Everything was there. And that was really the first big product centric approach that we all know of. We don’t call it product centric. But it’s basically what it means. And then there are a lot of different models that that appeared or emerged over time, that I actually as a specific shape of product centricity like this Spotify model. We all know that never really happened, but still the concept was valuable. It’s a, it’s, it’s, it’s product centricity at its best. It’s like the squads that are autonomous, aligned by strategy. That is basically what we mean by product centricity, or you know, Martin Fowler, who is one of the guys who sign this this agile manifesto when he introduced this micro services architecture, that as little project, a little services that are like value streams like internal products built autonomously.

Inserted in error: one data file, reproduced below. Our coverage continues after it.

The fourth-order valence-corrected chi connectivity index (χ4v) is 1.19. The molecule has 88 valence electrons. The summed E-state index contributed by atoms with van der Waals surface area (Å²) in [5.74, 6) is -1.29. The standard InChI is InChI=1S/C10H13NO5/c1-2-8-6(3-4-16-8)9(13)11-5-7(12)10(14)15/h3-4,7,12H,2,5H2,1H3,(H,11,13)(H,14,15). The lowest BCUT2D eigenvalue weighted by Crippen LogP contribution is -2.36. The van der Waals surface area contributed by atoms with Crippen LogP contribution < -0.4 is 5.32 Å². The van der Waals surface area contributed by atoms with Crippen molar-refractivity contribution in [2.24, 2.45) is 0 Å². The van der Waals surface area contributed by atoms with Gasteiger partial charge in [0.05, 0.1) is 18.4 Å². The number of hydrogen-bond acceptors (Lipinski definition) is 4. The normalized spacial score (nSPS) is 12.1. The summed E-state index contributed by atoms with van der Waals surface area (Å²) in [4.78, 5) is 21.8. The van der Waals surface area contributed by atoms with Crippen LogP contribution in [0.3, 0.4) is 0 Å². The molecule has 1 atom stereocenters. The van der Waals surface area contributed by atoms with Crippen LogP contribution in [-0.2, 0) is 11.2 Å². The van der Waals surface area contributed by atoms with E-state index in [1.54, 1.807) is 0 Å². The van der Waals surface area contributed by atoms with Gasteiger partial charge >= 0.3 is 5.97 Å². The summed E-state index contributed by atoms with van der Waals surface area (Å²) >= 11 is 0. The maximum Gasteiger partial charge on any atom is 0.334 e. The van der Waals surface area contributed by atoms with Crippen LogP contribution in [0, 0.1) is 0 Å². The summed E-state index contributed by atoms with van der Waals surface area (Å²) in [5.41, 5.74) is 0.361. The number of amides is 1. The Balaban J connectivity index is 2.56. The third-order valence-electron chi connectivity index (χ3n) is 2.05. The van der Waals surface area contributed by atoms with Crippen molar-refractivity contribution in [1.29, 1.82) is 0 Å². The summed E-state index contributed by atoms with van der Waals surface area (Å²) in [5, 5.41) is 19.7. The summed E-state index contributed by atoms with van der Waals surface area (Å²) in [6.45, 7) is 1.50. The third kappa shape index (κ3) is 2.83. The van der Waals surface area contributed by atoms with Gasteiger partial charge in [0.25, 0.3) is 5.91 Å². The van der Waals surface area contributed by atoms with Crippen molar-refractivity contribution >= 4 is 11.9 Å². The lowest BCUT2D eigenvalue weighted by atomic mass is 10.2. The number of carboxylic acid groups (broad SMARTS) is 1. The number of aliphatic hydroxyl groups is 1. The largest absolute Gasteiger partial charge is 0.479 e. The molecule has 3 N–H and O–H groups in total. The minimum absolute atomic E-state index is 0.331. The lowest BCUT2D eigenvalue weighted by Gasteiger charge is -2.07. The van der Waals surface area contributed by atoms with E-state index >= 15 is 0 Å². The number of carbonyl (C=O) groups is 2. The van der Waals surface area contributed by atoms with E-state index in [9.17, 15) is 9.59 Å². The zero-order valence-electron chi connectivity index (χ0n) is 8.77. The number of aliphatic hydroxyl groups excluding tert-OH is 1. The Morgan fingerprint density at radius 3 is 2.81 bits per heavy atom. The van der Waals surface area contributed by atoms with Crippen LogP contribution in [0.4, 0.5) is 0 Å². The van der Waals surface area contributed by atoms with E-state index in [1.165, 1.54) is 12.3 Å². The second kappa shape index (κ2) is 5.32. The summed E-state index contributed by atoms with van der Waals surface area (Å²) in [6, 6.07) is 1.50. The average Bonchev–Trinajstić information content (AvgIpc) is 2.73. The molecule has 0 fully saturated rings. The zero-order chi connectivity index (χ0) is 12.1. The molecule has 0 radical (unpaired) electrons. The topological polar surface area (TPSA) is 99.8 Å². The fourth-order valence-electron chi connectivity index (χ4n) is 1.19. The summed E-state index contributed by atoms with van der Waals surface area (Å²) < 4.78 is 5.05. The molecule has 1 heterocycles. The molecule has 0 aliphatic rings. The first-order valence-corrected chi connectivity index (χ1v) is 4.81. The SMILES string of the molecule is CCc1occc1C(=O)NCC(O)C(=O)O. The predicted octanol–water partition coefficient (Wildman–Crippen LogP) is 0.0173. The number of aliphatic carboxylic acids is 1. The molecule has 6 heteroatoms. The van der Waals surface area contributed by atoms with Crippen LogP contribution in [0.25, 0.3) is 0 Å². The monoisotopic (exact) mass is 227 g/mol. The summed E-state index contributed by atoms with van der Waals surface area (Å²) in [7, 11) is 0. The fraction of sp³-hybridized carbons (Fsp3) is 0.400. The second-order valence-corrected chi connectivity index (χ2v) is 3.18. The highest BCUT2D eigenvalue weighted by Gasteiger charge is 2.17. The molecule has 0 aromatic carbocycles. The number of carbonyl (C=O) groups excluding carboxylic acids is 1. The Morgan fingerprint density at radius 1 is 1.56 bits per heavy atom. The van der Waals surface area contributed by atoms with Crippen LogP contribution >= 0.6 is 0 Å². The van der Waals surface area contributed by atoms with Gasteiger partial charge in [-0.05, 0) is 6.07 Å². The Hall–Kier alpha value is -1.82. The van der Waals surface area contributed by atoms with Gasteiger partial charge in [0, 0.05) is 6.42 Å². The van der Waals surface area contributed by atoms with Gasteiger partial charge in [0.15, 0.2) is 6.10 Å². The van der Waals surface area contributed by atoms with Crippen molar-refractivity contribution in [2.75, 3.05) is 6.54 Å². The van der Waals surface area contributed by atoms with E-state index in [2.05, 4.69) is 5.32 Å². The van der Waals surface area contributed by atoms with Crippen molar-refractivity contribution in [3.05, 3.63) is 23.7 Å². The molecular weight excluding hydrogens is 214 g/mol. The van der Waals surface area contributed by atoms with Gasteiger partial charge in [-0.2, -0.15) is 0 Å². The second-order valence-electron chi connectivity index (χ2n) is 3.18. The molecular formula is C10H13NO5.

So that is kind of the technical interpretation of product centricity or there are different other shapes like I the the Amazon way, you know like banana, for with the CTO of Amazon who said, you build it, you run it so that’s kind of one principle of product centricity that you don’t just have this guy who’s developed with his team, who’s developing software. And then this is team who’s in charge of delivery. And then there’s a charge of discovery. And then there’s someone in charge of this distribution. Now it’s one team who has to who is accountable for the whole experience of the product, be it an internal product, or next time a problem. And that’s what I mean when I say product centricity. That’s what’s happening.

I have a lot of different appearances, and I could go on for that, but it forever, because that’s I’m really passionate and ambitious when it comes to product centricity. And yeah, let me just stop here and focus on other stuff.